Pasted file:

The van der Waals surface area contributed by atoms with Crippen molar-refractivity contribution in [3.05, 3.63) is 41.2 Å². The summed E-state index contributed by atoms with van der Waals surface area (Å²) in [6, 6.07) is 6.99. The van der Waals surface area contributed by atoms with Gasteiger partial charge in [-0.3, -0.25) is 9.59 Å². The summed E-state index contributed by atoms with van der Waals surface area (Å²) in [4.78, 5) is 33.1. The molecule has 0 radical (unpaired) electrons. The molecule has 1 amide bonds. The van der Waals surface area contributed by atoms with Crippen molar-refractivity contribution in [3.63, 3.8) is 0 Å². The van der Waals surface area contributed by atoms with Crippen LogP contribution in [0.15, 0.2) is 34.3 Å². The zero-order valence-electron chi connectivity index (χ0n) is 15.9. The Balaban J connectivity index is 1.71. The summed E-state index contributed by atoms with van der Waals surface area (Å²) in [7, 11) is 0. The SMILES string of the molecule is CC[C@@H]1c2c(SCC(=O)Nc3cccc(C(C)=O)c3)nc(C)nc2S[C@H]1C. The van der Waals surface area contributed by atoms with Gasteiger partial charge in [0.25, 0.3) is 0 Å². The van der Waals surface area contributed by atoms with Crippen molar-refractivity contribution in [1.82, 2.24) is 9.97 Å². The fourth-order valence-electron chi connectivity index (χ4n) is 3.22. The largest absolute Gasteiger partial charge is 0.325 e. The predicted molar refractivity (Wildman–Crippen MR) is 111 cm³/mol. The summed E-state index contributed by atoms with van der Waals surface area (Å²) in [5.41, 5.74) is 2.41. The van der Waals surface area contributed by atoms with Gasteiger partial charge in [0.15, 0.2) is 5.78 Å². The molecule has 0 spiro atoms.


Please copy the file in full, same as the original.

The van der Waals surface area contributed by atoms with Crippen molar-refractivity contribution in [3.05, 3.63) is 41.2 Å². The summed E-state index contributed by atoms with van der Waals surface area (Å²) in [6, 6.07) is 6.99. The van der Waals surface area contributed by atoms with Gasteiger partial charge in [-0.3, -0.25) is 9.59 Å². The summed E-state index contributed by atoms with van der Waals surface area (Å²) in [4.78, 5) is 33.1. The molecule has 0 radical (unpaired) electrons. The molecule has 1 amide bonds. The van der Waals surface area contributed by atoms with Crippen molar-refractivity contribution in [3.63, 3.8) is 0 Å². The van der Waals surface area contributed by atoms with Crippen LogP contribution in [0.15, 0.2) is 34.3 Å². The zero-order valence-electron chi connectivity index (χ0n) is 15.9. The Balaban J connectivity index is 1.71. The summed E-state index contributed by atoms with van der Waals surface area (Å²) in [7, 11) is 0. The SMILES string of the molecule is CC[C@@H]1c2c(SCC(=O)Nc3cccc(C(C)=O)c3)nc(C)nc2S[C@H]1C. The van der Waals surface area contributed by atoms with Gasteiger partial charge in [0.25, 0.3) is 0 Å². The van der Waals surface area contributed by atoms with Crippen molar-refractivity contribution in [1.82, 2.24) is 9.97 Å². The fourth-order valence-electron chi connectivity index (χ4n) is 3.22. The largest absolute Gasteiger partial charge is 0.325 e. The predicted molar refractivity (Wildman–Crippen MR) is 111 cm³/mol. The summed E-state index contributed by atoms with van der Waals surface area (Å²) in [5.41, 5.74) is 2.41. The van der Waals surface area contributed by atoms with Gasteiger partial charge in [0.15, 0.2) is 5.78 Å². The molecule has 0 spiro atoms.